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Trial record 4 of 62 for:    Paraneoplastic Syndromes

Observing the Changes of Fibroblast Growth Factor 23 in Patients of Tumor Induced Osteomalacia

This study is currently recruiting participants. (see Contacts and Locations)
Verified September 2014 by National Taiwan University Hospital
Sponsor:
Information provided by (Responsible Party):
National Taiwan University Hospital
ClinicalTrials.gov Identifier:
NCT01660308
First received: August 5, 2012
Last updated: September 9, 2014
Last verified: September 2014
  Purpose

Fibroblast froth factors (FGFs) are humoral factors identified by their ability to stimulate cell proliferation1. They play different roles in the regulation of cell proliferation, differentiation and function. Most FGF family members act as paracrine factors. But FGF19 subfamily members, including FGF19, 21, and 23, work as endocrine factors to regulate bile acid, carbohydrate and phosphate metabolism2. Of these, FGF23 plays an important role in phosphate and bone metabolism3. FGF23 gene encodes 251 amino acids, including a 24-amino acid signal peptide4. The secreted FGF23 is a protein consisted of 227 amino acids. It works by binding to a Klotho-FGF receptor 1c (FGF1c) complex5. FGF suppresses the expression of type 2a and 2c sodium-phosphate cotransporters, which mediate phosphate reabsorption in proximal tubules.6 FGF23 decreases 25-hydroxyvitamin D-1α-hydroxylase expression and enhances 25-hydroxyvitamin D-24-hydroxylase expression6. Therefore, FGF23 reduces serum 1,25-dihydroxyvitamin D〔1,25(OH)2D〕, which stimulates intestinal calcium and phosphate absorption. FGF23 decreases serum phosphate through the above mechanisms FGF23 over-expression might result in hypophosphatemic rickets and osteomalacia.

Tumor induced osteomalacia (TIO) is a paraneoplastic syndrome usually caused by benign phosphaturic mesenchymal tumors. Symptoms are nonspecific, such as general weakness, fatigue, and bone pain. Sometimes fracture may occurs. The responsible tumors are sometimes small and difficult to detect. Tumors secrete FGF23. FGF23 reduced phosphate reabsorption in the proximal tubules and decrease 1,25(OH)2D levels, which result in hypophosphatemia and then osteomalacia.

The investigators would like to observe the changes of FGF23 in patients who receive operation or medical treatment and hope this will benefit future treatment.


Condition
Hypophosphatemia

Study Type: Observational
Study Design: Observational Model: Case Control
Time Perspective: Prospective
Official Title: Observing the Changes of Fibroblast Growth Factor 23 in Patients of Tumor Induced Osteomalacia

Resource links provided by NLM:


Further study details as provided by National Taiwan University Hospital:

Primary Outcome Measures:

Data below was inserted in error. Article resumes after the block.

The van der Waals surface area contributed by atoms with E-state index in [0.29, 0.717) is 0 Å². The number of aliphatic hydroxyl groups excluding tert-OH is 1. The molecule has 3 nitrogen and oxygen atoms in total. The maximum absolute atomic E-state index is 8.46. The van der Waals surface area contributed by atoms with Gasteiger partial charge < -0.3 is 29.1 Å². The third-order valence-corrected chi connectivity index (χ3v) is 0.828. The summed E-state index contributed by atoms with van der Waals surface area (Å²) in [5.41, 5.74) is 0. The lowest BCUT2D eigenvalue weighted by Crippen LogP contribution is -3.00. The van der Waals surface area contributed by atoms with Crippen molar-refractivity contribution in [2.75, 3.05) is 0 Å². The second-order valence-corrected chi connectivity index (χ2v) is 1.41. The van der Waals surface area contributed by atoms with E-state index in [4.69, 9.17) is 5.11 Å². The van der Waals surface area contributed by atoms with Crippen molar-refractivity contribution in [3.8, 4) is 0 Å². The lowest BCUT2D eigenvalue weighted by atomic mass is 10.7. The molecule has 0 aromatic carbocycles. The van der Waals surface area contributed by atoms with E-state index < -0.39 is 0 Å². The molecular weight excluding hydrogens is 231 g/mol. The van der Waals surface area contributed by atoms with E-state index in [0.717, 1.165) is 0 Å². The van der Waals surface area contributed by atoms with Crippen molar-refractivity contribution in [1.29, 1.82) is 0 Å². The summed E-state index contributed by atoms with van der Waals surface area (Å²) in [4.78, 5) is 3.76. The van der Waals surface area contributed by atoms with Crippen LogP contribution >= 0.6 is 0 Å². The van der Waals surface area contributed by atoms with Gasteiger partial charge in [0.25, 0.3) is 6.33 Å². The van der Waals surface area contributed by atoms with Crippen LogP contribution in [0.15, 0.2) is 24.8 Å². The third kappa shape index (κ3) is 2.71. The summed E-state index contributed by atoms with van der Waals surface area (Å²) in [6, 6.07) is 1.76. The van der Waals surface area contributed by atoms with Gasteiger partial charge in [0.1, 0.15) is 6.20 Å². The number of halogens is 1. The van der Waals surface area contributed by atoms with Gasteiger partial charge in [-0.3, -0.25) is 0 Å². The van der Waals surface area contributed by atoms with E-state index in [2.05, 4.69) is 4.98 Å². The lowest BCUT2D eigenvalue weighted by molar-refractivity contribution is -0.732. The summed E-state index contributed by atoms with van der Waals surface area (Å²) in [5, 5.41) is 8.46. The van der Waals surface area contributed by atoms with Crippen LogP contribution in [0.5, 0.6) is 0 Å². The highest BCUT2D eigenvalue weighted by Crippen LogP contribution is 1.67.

• FGF23, P [ Time Frame: at the time TIO is diagnosed ] [ Designated as safety issue: No ]

Estimated Enrollment: 40
Study Start Date: June 2011
Estimated Primary Completion Date: June 2016 (Final data collection date for primary outcome measure)
Groups/Cohorts
Tumor induced osteomalcia

  Eligibility

Ages Eligible for Study:   20 Years to 85 Years
Genders Eligible for Study:   Both
Accepts Healthy Volunteers:   Yes
Sampling Method:   Non-Probability Sample
Study Population

Patients with tumor induced osteomalacia and people without osteomalacia

Criteria

Inclusion Criteria:

  • patients with tumor induced osteomalacia.
  • people without osteomalacia such as healthy people,
  • people under dialysis,
  • people with poor nutrition.

Exclusion Criteria:

  • people younger than 20 years old or older than 85 years old.
  • people who are pregnant.
  Contacts and Locations
Choosing to participate in a study is an important personal decision. Talk with your doctor and family members or friends about deciding to join a study. To learn more about this study, you or your doctor may contact the study research staff using the Contacts provided below. For general information, see Learn About Clinical Studies.

Please refer to this study by its ClinicalTrials.gov identifier: NCT01660308

Contacts
Contact: Shyang-Rong Shih, PhD srshih@ntu.edu.tw

Locations
Taiwan
National Taiwan University Hospital Recruiting
Taipei, Taiwan
Contact: Shyang-Rong Shih, PhD    886-972653337    srshih@ntu.edu.tw   
Principal Investigator: Shyang-Rong Shih, PhD         
Sponsors and Collaborators
National Taiwan University Hospital
Investigators
Principal Investigator: Shyang-Rong Shih, PhD National Taiwan University Hospital
  More Information

No publications provided

Responsible Party: National Taiwan University Hospital
ClinicalTrials.gov Identifier: NCT01660308     History of Changes
Other Study ID Numbers: 201105045RC
Study First Received: August 5, 2012
Last Updated: September 9, 2014
Health Authority: Taiwan: Department of Health

Additional relevant MeSH terms:
Hypophosphatemia
Neoplasms, Connective Tissue
Osteomalacia
Avitaminosis
Bone Diseases
Bone Diseases, Metabolic
Calcium Metabolism Disorders
Connective Tissue Diseases
Deficiency Diseases
Malnutrition
Metabolic Diseases
Musculoskeletal Diseases
Neoplasms
Neoplasms by Histologic Type
Neoplasms, Connective and Soft Tissue
Nutrition Disorders
Phosphorus Metabolism Disorders
Rickets
Vitamin D Deficiency
Mitogens
Mitosis Modulators
Molecular Mechanisms of Pharmacological Action
Pharmacologic Actions

ClinicalTrials.gov processed this record on November 25, 2014